<$BlogRSDUrl$>

Wednesday, June 10, 2015

Why Is Las Cruces Back In Recession? CAO Rob Perry And The "Underground Press" And Reader Says Go Solar At Santolina 

Let's head south for a little covered story about Las Cruces. It's back in recession, and we wanted to know why given all the hullabaloo over the nearby biz development at the Santa Teresa International Port of Entry. NMSU economics professor Chris Erickson has the answer:

Federal cutbacks in general are the reason for the Las Cruces recession. These cut backs are affecting White Sands Missile Range including Federal contractors who use White Sands Missile Range. Federally funded research and grants activity at NMSU is down. It also doesn't help that NMSU has seen a decline in student enrollments. If you are looking for a silver lining, it is that Las Cruces' recession is mild and that LC wage and salary employment remains above its pre-Great Recession peak. Meanwhile the state overall, while doing better, especially over the last 12-months, hasn't yet regained pre-Great Recession employment levels.

Here in ABQ we're also getting hit with those cutbacks in federal contractors, a large cause for the metro's no-growth economy. Yet the delusion persists in the upper echelons of the business community that somehow all these high paying federally backed jobs are going to be replaced by equally high paying jobs in the private sector. Well, where are they? So far, most of the new (and relatively few) jobs created in the past five years are at call centers and the like, hardly the six figure positions we are losing from the feds.

THE UNDERGROUND PRESS

ABQ Chief Administrative Officer Rob Perry tried to downplay critical comments about APD from former ABQ city councilor and 2013 mayoral hopeful Pete Dinelli. Perry said this of Dinelli's call in the ABQ Free Press for the dismissal of the top APD brass:

Making statements like this, you know, to an underground newspaper, a disgruntled, unelected political figure like this, is dangerous because they come up with ideas that can lead to very, very poor results.

As Wikpedia explains, the underground press "were the independently published and distributed underground papers associated with the counterculture of the late 1960s and early 1970s in the United States. . ."

But there is another definition of the underground press that in this instance may be more relevant to Perry's comments:

The term "underground press" is also used to refer to illegal publications produced against the wishes of oppressive regimes. In German occupied Europe, for example, or the samizdat and bibuĊ‚a in the Soviet Union and Poland respectively.

The Free Press, for which we write a column, is not yet an "illegal publication" but don't think they wouldn't try to do it--if they could.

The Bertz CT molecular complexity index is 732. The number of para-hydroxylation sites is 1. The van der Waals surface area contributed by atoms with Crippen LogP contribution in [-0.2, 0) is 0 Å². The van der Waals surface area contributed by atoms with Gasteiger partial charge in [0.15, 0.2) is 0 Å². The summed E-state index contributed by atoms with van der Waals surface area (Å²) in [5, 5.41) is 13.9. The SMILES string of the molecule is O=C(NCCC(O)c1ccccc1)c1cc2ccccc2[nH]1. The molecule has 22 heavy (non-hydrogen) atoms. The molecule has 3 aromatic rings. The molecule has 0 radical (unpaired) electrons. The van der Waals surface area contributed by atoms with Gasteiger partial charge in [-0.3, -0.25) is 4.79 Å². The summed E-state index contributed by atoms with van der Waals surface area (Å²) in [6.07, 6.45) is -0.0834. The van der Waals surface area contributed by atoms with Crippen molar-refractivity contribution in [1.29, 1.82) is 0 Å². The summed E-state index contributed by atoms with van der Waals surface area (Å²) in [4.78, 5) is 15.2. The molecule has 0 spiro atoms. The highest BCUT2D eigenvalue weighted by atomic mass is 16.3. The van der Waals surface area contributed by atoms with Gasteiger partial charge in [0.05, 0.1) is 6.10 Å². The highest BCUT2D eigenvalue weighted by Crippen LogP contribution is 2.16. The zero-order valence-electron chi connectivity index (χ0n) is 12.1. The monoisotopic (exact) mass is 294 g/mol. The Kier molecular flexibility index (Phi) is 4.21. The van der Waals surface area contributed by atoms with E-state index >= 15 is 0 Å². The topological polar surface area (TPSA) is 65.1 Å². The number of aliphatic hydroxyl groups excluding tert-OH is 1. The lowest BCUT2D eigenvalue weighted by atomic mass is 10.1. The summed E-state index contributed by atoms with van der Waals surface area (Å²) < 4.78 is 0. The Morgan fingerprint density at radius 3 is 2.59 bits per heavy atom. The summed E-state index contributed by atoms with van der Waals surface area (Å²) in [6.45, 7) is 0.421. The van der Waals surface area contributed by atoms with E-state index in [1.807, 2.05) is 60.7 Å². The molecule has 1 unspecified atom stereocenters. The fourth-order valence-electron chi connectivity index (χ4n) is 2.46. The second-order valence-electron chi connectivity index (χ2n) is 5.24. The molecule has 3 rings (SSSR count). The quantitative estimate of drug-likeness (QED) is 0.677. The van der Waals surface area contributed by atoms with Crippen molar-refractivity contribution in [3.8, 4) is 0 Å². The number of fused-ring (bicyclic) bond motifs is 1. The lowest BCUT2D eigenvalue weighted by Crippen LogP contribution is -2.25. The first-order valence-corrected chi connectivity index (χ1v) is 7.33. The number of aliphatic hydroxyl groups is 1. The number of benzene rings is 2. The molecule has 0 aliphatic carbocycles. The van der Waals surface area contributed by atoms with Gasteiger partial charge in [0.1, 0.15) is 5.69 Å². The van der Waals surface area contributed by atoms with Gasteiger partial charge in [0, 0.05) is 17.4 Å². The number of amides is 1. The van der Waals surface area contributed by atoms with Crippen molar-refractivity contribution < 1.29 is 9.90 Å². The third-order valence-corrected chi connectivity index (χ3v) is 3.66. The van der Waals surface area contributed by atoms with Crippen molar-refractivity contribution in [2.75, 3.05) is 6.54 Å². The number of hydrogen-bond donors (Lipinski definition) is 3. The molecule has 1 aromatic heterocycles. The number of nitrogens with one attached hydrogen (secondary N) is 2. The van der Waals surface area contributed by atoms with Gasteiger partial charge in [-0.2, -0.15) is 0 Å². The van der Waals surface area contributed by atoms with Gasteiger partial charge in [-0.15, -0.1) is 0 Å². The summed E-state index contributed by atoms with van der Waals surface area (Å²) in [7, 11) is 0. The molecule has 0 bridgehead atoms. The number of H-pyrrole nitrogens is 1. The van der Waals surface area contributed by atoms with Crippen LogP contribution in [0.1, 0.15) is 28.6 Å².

In fact, APD Chief Gorden Eden ran into a media firestorm when in April he tried to bypass the TV stations and announce a use of force investigation via YouTube. That way he didn't have to take any questions. It didn't sell well with the media and Eden backed off even though he argued it was an effective way to deal with the public. However, how much of the public is open to question. A reader points out a mere 206 viewers follow APD and Eden on YouTube.

SANTOLINA CITY (CONT.)

We continue to get a lot of reader email on the giant Santolina development (nearly 14,000 acres) proposed for ABQ's westside. Reader Mark Gaiser is among them:

My suggestion for Barclays (the banking firm that owns the land) is to turn the Santolina into a solar power park. The 19,000 acres would support 2,700 MW of solar power - which is just about the present generation capacity of PNM (but only during the day light hours). The site is very close to the transmission grid ties for the east-west lines and the north-south lines that serve the state. The annual income from that size of solar plant at $0.05 kWhr is $243 million and probably would employ around 200 full time workers. No water would be used except for the bi-monthly panel cleanings. No added traffic jams, no $500 million in infrastructure costs, a good increase in the tax base.... a much better deal for the neighborhood....

This week at the special session of the Legislature a number of legislators tried to get included in the tax break package an extension of the solar tax credit that is set to expire next year. Hey, maybe Santolina will get behind that after reading Mark's email. Just a thought. . .

This is the home of New Mexico politics.

E-mail your news and comments. (jmonahan@ix.netcom.com)

Interested in reaching New Mexico's most informed audience? Advertise here.

(c)NM POLITICS WITH JOE MONAHAN 2014. Not for reproduction without permission of the author
website design by limwebdesign